Following a finance ministry report that foreign shipping lines are slapping dozens of different surcharges on customers, the government is planning to bring all fees related to sea freight under its oversight.
Containers are handled at a Vietnamese seaport. Photo: Diep Duc Minh
It ordered the transport ministry to publicize a list of collectible fees and surcharges and draft relevant regulations, including on how they should be declared, the government website said last week.
The Vietnam Shippers' Council will collaborate with relevant agencies to help its members switch to cheaper means of freight while negotiating with shipping lines to scrap unreasonable surcharges.
In a report to the government in June, the Ministry of Finance said 20 foreign shipping lines that dominate Vietnam's logistics market are imposing nearly 70 kinds of surcharges, many of which are "unclear" and unreasonably high.
The surcharges accounted for more than a third of their VND77.1 trillion (US$3.53 billion) revenues in 2013-14, according to the ministry.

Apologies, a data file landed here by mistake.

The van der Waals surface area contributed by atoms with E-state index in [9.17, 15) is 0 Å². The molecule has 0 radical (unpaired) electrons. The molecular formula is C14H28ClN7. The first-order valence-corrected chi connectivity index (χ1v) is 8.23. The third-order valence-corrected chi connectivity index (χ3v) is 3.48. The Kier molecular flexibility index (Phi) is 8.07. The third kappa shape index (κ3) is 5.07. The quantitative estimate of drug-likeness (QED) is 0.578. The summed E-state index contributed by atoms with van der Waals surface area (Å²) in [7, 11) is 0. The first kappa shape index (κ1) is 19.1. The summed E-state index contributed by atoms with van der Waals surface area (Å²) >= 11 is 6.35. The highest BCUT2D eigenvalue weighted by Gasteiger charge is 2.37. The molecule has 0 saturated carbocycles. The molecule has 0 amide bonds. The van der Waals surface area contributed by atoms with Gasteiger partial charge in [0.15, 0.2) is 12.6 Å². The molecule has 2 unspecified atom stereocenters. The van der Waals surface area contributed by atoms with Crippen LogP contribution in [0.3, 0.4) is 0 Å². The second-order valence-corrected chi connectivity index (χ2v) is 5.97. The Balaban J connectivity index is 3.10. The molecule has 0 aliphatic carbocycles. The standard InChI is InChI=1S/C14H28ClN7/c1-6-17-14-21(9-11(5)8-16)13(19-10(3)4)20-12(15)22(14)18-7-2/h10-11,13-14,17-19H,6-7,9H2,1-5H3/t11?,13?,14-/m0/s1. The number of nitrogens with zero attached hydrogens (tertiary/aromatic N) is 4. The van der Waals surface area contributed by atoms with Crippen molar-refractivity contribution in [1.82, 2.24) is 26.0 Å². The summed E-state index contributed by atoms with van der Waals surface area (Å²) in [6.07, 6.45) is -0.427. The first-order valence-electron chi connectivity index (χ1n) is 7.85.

Nearly half of the surcharges are terminal handling charges (THC), which are "much higher" than those charged by Vietnamese ports, it said. The shipping companies collect $88-131.5 per container as THC while the ports only charge $46.1-69.1, it said.
The companies are also "unclear" about some surcharges like container clearance and maintenance, the report said.
As of last October some 40 foreign shipping lines were operating in Vietnam, handling around 88 percent of all cargo, according to the Vietnam Maritime Administration.
They accounted for nearly all shipments from and to Europe and the US.